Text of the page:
I make no attempts to hide my upcoming projects when I shoot videos. If you pay close enough attention, you can sometimes see projects appear on my bench in videos before the actual project video hits youtube.
I love my workbench. You should love yours too. Hey, maybe you could do a tour of it and post it on youtube for us to admire! Just try not to say “workbench” as many times in a row as I did.
After going through the original quick list we tossed together, people were chiming in like crazy. We felt another 10 might help satiate the desire to smirk at the silliness of tech portrayed in movies and TV. Gathering examples from your comments, we have compiled part 2. While I would have loved to narrow this down to a specific item like incorrect lingo or screen grabs, I didn’t quite have enough specific scenes to do it yet. Be sure to keep the comments coming and be specific, I haven’t seen many of these till someone points it out.
Continue reading “Top 10 Hacking Failures in movies: part 2″
It had been requested that we make a short video covering the top worst hacks in movies. Being the community that we are, it seemed like an interesting request. We asked for your input, and you were happy to deliver! However, the proposition of creating a “top 10″ list turned out to be quite difficult. There were just SO MANY horrible scenes that I started thinking about how to even categorize them. We could probably to a “top 10″ in any of the following categories without even having to dig too deeply:
- hacker lingo
- mocked up interfaces
- fake input devices
- virus screen-takeover moments
- access denied messages
- hardware taped together
Honestly, after breaking it down in such a manner, making the top 10 movie hacking failures, felt painfully general. It is like making a list of “top 10 animals that ever existed”. The state of technology portrayal in movies is frankly abysmal. It is obvious that the only people who know less about tech than “hollywood” are the people making laws about it.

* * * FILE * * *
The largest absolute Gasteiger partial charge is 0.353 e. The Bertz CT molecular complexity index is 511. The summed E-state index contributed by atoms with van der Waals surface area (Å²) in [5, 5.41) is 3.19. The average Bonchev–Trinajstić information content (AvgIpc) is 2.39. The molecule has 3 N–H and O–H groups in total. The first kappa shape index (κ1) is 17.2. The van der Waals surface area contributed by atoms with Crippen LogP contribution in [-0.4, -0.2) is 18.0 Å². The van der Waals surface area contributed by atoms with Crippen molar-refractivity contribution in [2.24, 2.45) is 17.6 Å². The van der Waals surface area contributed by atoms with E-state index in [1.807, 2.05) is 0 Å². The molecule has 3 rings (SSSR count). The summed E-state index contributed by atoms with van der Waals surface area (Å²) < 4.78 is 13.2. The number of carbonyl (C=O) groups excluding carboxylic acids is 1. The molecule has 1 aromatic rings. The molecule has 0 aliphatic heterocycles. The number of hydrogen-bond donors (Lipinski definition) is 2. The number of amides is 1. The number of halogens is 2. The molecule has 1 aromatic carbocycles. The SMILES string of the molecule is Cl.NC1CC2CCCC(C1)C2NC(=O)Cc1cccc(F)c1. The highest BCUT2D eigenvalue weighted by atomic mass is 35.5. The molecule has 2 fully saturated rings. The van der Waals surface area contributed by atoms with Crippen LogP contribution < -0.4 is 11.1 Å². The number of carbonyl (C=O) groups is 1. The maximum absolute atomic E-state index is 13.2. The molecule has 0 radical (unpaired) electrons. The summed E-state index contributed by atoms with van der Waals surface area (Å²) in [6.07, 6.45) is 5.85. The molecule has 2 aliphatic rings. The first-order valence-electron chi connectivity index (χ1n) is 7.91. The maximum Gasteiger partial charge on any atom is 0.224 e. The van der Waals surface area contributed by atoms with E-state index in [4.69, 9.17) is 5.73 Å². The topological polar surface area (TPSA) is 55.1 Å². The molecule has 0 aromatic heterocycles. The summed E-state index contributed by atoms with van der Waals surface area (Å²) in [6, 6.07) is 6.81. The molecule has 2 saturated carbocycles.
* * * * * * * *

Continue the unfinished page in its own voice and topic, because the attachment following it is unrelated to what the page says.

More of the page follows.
Continue reading “Top 10 hacking failures in movies”
Most microcontroller manufacturers give you some kind of free development toolchain or IDE with their silicon products. Often it’s crippled, closed source, and a large download. This is pretty inconvenient when you want to have firmware that’s easy to build and distribute. I’ve found many of these toolchains to be annoying to use, and requiring closed source software to build open source firmware seems less than desirable.
It’s possible to build code for most microcontrollers using command line tools. You’ll need a compiler, the device manufacturer’s libraries and header files, and some method of flashing the device. A lot of these tools are open source, which lets you have an open source toolchain that builds your project.
Setting up these tools can be a bit tricky, so I’m building a set of templates to make it easier. Each template has instructions on setting up the toolchain, a Makefile to build the firmware, and sample code to get up and running quickly. It’s all public domain, so you can use it for whatever you’d like.
Currently there’s support for AVR, MSP430, Stellaris ARM, and STM32L1. More devices are in the works, and suggestions are welcome. Hopefully this helps people get started building firmware that’s easy to build and distribute with projects.